Macron launches national debate prompted by 'yellow vest' protests


In an open letter published in the French press on Monday, President Emmanuel Macron has set in motion a three-month series of debates in which citizens are invited to local venues to air their opinions and grievences about government policies, called in a move to appease the continuing 'yellow vest' protests against falling living standards among low- and middle-income earners. 

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French President Emmanuel Macron launched a three-month nationwide debate on Monday, after tens of thousands of anti-government protesters clashed with police across the country for the ninth consecutive weekend, reports CNBC.

The initiative is intended to address a long list of grievances among the so-called “yellow vests ” — a grassroots uprising named after the high-visibility jackets protesters wear.

The anti-government rallies were initially born out of anger over a fuel tax hike but have since morphed into a broader movement of growing discontent against the French president.

In an open letter published by French media outlets on Monday, Macron sought to recognize protesters’ demands for change to some of his flagship policies, but appeared to stop short on rolling back his pro-business reforms.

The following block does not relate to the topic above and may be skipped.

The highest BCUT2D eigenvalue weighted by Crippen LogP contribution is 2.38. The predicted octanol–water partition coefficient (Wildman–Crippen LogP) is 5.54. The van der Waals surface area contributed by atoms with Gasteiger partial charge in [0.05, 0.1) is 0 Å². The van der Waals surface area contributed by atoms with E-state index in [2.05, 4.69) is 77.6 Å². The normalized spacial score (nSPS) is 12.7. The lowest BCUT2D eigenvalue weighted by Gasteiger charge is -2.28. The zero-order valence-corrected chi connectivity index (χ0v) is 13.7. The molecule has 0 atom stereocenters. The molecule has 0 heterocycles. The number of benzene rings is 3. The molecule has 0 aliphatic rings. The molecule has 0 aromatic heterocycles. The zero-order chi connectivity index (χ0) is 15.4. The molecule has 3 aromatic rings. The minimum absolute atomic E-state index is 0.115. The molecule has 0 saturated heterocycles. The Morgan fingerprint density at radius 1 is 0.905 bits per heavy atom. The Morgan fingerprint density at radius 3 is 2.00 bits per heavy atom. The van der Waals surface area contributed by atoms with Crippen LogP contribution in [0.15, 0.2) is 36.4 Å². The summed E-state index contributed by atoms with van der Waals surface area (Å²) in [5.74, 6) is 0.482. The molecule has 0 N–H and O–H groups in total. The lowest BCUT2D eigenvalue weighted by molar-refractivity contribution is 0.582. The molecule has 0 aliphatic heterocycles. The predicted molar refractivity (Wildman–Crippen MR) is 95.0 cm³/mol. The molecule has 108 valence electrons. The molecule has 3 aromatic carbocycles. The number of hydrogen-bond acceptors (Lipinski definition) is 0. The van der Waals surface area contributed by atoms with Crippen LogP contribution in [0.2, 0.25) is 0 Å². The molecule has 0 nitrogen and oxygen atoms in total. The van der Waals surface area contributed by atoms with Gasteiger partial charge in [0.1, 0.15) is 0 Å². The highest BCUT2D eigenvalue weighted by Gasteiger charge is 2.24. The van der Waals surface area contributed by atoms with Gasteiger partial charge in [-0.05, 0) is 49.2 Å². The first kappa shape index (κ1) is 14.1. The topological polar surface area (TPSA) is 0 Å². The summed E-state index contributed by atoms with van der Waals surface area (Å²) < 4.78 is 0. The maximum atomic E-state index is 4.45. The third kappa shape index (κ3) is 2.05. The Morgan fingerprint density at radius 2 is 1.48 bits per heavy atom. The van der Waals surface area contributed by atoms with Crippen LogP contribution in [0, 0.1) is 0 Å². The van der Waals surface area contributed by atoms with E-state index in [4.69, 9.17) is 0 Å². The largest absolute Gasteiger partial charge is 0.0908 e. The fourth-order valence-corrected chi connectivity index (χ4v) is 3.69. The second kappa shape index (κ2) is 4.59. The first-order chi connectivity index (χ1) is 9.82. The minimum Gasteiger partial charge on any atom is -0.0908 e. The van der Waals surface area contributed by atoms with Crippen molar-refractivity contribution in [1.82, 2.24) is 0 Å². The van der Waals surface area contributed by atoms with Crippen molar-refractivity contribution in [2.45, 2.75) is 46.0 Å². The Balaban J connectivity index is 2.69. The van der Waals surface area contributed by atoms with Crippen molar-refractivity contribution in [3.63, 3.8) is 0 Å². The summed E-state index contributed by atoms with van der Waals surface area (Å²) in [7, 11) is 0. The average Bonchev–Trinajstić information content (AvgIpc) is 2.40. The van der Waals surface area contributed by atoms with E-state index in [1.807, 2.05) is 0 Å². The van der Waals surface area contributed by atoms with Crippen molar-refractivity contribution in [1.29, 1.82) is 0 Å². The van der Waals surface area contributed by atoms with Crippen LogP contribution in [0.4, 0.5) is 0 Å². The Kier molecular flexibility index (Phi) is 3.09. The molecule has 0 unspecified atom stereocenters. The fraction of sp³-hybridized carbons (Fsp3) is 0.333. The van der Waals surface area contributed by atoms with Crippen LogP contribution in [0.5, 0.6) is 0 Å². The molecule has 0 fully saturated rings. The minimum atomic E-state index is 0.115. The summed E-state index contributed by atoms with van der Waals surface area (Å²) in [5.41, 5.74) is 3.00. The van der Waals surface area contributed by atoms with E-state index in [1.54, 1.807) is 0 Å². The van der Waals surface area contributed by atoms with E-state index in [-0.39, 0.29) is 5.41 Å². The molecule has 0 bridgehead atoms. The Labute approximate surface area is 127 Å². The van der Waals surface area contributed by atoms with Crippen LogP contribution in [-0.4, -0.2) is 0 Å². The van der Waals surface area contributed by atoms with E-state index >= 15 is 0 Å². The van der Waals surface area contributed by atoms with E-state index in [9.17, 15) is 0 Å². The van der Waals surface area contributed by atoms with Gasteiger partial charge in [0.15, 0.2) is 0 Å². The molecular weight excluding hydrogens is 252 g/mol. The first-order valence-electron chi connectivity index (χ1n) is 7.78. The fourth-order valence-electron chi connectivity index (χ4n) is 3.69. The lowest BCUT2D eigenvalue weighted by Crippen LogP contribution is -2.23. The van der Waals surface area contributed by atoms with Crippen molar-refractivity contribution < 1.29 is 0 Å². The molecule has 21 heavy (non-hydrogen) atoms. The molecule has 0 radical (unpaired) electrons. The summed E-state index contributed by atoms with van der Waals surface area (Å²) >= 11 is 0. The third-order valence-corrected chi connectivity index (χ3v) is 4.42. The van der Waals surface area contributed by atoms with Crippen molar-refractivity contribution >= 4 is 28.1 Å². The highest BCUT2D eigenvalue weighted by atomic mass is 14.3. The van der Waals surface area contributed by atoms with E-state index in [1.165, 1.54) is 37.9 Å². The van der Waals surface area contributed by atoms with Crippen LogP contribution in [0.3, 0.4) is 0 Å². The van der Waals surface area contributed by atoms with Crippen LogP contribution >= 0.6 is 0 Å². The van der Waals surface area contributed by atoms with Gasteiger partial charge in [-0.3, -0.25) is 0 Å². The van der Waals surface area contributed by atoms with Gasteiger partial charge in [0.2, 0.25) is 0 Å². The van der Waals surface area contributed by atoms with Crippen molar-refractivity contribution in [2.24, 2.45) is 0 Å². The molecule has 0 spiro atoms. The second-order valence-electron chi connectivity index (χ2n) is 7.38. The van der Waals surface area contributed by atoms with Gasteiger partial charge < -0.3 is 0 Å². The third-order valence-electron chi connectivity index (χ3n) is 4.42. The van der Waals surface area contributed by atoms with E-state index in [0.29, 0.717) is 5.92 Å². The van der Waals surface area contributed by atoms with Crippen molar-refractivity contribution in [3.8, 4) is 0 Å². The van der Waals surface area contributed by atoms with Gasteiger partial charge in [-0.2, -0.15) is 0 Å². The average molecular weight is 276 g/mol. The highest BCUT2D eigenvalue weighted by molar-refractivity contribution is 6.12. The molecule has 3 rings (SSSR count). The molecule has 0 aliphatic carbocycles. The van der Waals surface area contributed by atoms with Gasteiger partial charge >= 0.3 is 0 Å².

“For me, there is no banned issue. We won’t agree on everything, which is normal in a democracy. But at least we’ll show we’re a people which is not afraid of talking, exchanging, debating,” Macron said in a 2,330-word open letter.

Macron did not say whether he would be prepared to scrap his administration’s contentious wealth tax policy, which has led to some of his critics describing him as “president of the rich.”

France will ‘not undo’ measures designed to create growth

The unrest has wreaked havoc in Paris and several other French cities in recent weeks, challenging Macron’s authority and rattling the euro zone’s second-largest economy.

Nonetheless, the French president invited citizens across the country to give their views on four central themes over the coming weeks: taxation, the organization of public spending savings, bureaucratic procedures and citizenship and democracy.

Read more of this report from CNBC.


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